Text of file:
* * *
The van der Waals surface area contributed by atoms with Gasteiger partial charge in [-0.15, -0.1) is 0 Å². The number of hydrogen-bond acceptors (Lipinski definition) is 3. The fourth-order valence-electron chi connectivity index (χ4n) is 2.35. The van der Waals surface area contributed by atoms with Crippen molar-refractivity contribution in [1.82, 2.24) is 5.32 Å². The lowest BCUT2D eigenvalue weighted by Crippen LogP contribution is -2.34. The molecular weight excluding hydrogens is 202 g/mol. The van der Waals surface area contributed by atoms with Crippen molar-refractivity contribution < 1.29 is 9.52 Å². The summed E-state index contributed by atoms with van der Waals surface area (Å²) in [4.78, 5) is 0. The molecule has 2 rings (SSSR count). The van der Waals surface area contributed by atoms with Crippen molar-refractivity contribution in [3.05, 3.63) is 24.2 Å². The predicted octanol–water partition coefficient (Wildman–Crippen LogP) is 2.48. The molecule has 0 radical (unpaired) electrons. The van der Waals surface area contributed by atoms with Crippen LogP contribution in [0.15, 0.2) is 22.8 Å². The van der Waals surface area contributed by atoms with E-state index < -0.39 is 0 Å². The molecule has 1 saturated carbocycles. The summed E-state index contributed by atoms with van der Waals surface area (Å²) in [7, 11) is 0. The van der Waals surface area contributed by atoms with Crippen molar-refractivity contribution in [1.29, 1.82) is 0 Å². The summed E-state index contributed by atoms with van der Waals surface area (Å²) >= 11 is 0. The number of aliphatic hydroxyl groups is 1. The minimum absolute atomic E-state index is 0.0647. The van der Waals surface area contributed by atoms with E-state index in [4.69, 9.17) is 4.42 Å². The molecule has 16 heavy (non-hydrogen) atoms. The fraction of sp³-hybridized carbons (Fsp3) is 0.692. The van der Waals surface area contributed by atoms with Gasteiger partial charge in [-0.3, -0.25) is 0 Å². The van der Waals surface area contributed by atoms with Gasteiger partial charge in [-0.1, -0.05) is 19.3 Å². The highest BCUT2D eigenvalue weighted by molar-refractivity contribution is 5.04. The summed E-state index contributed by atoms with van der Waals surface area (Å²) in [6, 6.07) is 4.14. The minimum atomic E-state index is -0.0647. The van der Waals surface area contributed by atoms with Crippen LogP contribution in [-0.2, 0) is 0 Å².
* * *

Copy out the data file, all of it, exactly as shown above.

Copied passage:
The van der Waals surface area contributed by atoms with Gasteiger partial charge in [-0.15, -0.1) is 0 Å². The number of hydrogen-bond acceptors (Lipinski definition) is 3. The fourth-order valence-electron chi connectivity index (χ4n) is 2.35. The van der Waals surface area contributed by atoms with Crippen molar-refractivity contribution in [1.82, 2.24) is 5.32 Å². The lowest BCUT2D eigenvalue weighted by Crippen LogP contribution is -2.34. The molecular weight excluding hydrogens is 202 g/mol. The van der Waals surface area contributed by atoms with Crippen molar-refractivity contribution < 1.29 is 9.52 Å². The summed E-state index contributed by atoms with van der Waals surface area (Å²) in [4.78, 5) is 0. The molecule has 2 rings (SSSR count). The van der Waals surface area contributed by atoms with Crippen molar-refractivity contribution in [3.05, 3.63) is 24.2 Å². The predicted octanol–water partition coefficient (Wildman–Crippen LogP) is 2.48. The molecule has 0 radical (unpaired) electrons. The van der Waals surface area contributed by atoms with Crippen LogP contribution in [0.15, 0.2) is 22.8 Å². The van der Waals surface area contributed by atoms with E-state index < -0.39 is 0 Å². The molecule has 1 saturated carbocycles. The summed E-state index contributed by atoms with van der Waals surface area (Å²) in [7, 11) is 0. The van der Waals surface area contributed by atoms with Crippen molar-refractivity contribution in [1.29, 1.82) is 0 Å². The summed E-state index contributed by atoms with van der Waals surface area (Å²) >= 11 is 0. The number of aliphatic hydroxyl groups is 1. The minimum absolute atomic E-state index is 0.0647. The van der Waals surface area contributed by atoms with E-state index in [4.69, 9.17) is 4.42 Å². The molecule has 16 heavy (non-hydrogen) atoms. The fraction of sp³-hybridized carbons (Fsp3) is 0.692. The van der Waals surface area contributed by atoms with Gasteiger partial charge in [-0.3, -0.25) is 0 Å². The van der Waals surface area contributed by atoms with Gasteiger partial charge in [-0.1, -0.05) is 19.3 Å². The highest BCUT2D eigenvalue weighted by molar-refractivity contribution is 5.04. The summed E-state index contributed by atoms with van der Waals surface area (Å²) in [6, 6.07) is 4.14. The minimum atomic E-state index is -0.0647. The van der Waals surface area contributed by atoms with Crippen LogP contribution in [-0.2, 0) is 0 Å².